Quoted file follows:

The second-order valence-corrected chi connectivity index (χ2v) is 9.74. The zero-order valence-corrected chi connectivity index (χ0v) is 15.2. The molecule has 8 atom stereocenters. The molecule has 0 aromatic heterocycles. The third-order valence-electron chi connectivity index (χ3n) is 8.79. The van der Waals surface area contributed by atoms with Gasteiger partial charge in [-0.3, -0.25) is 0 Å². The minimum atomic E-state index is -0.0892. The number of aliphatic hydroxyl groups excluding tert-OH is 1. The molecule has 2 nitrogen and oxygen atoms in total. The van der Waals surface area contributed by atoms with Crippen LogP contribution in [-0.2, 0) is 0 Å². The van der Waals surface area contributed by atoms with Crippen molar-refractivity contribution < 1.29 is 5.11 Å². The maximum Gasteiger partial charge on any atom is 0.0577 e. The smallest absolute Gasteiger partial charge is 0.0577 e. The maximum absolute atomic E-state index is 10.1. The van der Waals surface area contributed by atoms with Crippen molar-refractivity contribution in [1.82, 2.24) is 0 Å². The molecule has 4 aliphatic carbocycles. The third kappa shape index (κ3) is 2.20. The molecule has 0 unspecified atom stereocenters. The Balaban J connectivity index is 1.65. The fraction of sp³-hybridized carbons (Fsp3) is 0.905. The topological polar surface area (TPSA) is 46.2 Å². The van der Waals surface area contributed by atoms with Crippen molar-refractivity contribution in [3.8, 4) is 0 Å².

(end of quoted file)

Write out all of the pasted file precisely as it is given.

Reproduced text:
The second-order valence-corrected chi connectivity index (χ2v) is 9.74. The zero-order valence-corrected chi connectivity index (χ0v) is 15.2. The molecule has 8 atom stereocenters. The molecule has 0 aromatic heterocycles. The third-order valence-electron chi connectivity index (χ3n) is 8.79. The van der Waals surface area contributed by atoms with Gasteiger partial charge in [-0.3, -0.25) is 0 Å². The minimum atomic E-state index is -0.0892. The number of aliphatic hydroxyl groups excluding tert-OH is 1. The molecule has 2 nitrogen and oxygen atoms in total. The van der Waals surface area contributed by atoms with Crippen LogP contribution in [-0.2, 0) is 0 Å². The van der Waals surface area contributed by atoms with Crippen molar-refractivity contribution < 1.29 is 5.11 Å². The maximum Gasteiger partial charge on any atom is 0.0577 e. The smallest absolute Gasteiger partial charge is 0.0577 e. The maximum absolute atomic E-state index is 10.1. The van der Waals surface area contributed by atoms with Crippen molar-refractivity contribution in [1.82, 2.24) is 0 Å². The molecule has 4 aliphatic carbocycles. The third kappa shape index (κ3) is 2.20. The molecule has 0 unspecified atom stereocenters. The Balaban J connectivity index is 1.65. The fraction of sp³-hybridized carbons (Fsp3) is 0.905. The topological polar surface area (TPSA) is 46.2 Å². The van der Waals surface area contributed by atoms with Crippen molar-refractivity contribution in [3.8, 4) is 0 Å².